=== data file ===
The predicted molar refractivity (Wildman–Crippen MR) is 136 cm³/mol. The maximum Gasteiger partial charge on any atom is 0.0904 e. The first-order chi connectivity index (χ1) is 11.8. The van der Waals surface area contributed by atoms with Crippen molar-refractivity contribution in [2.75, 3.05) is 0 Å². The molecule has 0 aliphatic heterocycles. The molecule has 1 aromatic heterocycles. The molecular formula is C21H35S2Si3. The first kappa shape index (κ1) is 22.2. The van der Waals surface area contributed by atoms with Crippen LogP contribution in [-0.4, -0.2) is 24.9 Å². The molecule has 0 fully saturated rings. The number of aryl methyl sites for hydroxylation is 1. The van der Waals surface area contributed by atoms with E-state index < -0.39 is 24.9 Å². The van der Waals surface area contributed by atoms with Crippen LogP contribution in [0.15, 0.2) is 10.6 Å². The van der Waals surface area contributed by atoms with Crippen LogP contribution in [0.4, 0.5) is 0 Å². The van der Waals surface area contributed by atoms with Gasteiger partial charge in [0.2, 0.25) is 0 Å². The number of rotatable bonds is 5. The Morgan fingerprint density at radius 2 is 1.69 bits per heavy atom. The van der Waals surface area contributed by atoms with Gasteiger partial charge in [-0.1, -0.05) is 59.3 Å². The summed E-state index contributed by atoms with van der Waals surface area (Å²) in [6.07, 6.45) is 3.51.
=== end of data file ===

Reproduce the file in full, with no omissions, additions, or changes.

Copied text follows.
The predicted molar refractivity (Wildman–Crippen MR) is 136 cm³/mol. The maximum Gasteiger partial charge on any atom is 0.0904 e. The first-order chi connectivity index (χ1) is 11.8. The van der Waals surface area contributed by atoms with Crippen molar-refractivity contribution in [2.75, 3.05) is 0 Å². The molecule has 0 aliphatic heterocycles. The molecule has 1 aromatic heterocycles. The molecular formula is C21H35S2Si3. The first kappa shape index (κ1) is 22.2. The van der Waals surface area contributed by atoms with Crippen LogP contribution in [-0.4, -0.2) is 24.9 Å². The molecule has 0 fully saturated rings. The number of aryl methyl sites for hydroxylation is 1. The van der Waals surface area contributed by atoms with E-state index < -0.39 is 24.9 Å². The van der Waals surface area contributed by atoms with Crippen LogP contribution in [0.15, 0.2) is 10.6 Å². The van der Waals surface area contributed by atoms with Crippen LogP contribution in [0.4, 0.5) is 0 Å². The van der Waals surface area contributed by atoms with Gasteiger partial charge in [0.2, 0.25) is 0 Å². The number of rotatable bonds is 5. The Morgan fingerprint density at radius 2 is 1.69 bits per heavy atom. The van der Waals surface area contributed by atoms with Gasteiger partial charge in [-0.1, -0.05) is 59.3 Å². The summed E-state index contributed by atoms with van der Waals surface area (Å²) in [6.07, 6.45) is 3.51.